Banks are hoping that operational risk capital requirements will be reduced in financial regulation that gets passed to either repeal or replace Dodd Frank. Dodd Frank requires banks to include operational risk in its risk weighted assets, and banks are required to hold a certain percentage of capital against risk weighted assets. Operational risk refers to losses that could incur from a bank’s own actions as opposed to market or economic conditions. Operational risk is typically calculated using hindsight based on a bank’s previous regulatory problems, fines, and other legal issues. Analysts at Barclays estimate that $236bn in capital is tied to operating risk across the four biggest US banks. Banks dislike the requirements, and Jamie Dimon and Citi CEO John Gerspach has criticized it as well. If that capital is freed up it could be used to finance dividends or share buybacks. Those in favor of operational risk capital requirements suggest that history tends to repeat itself in corporate misdeeds so it is appropriate to use prior regulatory issues. Of the five largest US banks 29% of RWAs is operational risk. As other types of RWAs have decreased since banks have cut back on riskier lines of business, operational RWAs as a percentage of total RWAs has fallen. This comes even as regulatory fines have decreased over the last year. Although no one is expecting operational risk capital requirements to be eliminated entirely even a modest decrease could have noticeable effects for banks.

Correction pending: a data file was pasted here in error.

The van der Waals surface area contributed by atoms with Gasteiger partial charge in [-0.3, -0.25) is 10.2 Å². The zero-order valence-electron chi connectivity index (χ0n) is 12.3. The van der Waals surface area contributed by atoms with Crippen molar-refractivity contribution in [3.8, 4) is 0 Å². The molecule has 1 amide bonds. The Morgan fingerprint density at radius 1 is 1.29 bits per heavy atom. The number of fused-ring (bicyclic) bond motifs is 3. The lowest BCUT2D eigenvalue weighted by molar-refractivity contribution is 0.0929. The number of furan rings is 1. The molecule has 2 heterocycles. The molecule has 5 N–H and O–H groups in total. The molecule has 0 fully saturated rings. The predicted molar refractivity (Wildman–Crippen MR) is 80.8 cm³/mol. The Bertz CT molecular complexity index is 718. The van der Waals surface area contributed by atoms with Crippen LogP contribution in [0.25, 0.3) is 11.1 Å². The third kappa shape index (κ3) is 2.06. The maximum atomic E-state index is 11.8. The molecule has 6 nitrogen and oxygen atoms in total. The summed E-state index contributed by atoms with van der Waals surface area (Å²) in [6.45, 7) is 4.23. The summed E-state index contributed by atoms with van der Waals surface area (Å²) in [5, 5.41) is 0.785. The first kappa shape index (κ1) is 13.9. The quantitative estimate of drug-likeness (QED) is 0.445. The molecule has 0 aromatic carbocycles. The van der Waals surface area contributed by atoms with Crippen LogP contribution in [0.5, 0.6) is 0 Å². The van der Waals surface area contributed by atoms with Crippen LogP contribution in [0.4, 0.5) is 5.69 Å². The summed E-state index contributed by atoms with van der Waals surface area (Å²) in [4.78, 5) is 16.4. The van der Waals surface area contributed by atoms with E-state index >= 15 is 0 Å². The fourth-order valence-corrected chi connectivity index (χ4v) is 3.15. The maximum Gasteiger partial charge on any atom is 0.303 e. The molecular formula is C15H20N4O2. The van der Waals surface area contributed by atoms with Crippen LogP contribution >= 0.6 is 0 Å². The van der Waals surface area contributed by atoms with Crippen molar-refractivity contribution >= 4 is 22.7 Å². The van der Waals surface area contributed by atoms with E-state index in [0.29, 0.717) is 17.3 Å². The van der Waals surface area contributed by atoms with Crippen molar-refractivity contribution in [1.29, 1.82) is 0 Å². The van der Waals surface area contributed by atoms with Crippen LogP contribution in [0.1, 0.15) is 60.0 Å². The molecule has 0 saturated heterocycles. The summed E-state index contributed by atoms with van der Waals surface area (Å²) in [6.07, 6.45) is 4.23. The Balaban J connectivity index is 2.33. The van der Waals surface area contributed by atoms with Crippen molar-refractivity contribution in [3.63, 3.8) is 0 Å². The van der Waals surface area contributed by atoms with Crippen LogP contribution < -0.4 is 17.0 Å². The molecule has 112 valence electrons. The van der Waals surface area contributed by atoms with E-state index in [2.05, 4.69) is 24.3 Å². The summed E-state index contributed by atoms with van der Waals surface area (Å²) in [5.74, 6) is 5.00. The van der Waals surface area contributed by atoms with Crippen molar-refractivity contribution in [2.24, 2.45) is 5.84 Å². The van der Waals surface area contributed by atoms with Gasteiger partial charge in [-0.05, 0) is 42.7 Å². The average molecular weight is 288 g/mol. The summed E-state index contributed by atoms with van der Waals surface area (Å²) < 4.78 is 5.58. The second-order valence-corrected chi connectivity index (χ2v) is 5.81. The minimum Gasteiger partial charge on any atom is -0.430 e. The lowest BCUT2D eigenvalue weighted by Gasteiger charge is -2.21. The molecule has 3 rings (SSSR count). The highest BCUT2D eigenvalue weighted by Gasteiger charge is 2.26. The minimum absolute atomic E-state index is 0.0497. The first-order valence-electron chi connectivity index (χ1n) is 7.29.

Canadian banks have had a hectic few days. Last week Canada’s largest subprime mortgage lender announced allegations by regulators about misleading investors about mortgage fraud. In 2014 Home Capital group fired a significant portion of its mortgage brokers due to fraud involving mortgage applications, and those brokers generated 10% of company revenues. Regulators allege that HCG misled investors about the extent of that problem. Last week depositors at HCG fell by 72% down to CAD 391 million. Today HCG announced that it drew CAD 1bn on a CAD 2bn credit line. The stock price fell more than 50% last week and is down another 13% today. This also comes amid signs of stress in the Canadian housing market. Prices are on the rise in areas surrounding Toronto and are detached with economic fundamentals according to the national housing agency. Vancouver previously had a similar problem and imposed a 15% tax in foreigners buying homes. Additionally PrivateBancorp, a Chicago-based bank, was planning on buying Canadian Imperial Bank of Commerce. However that deal is being cast into doubt by the uncertainty surrounding Canadian banks. Private Bancorp still thinks it is a good idea to go through with the deal.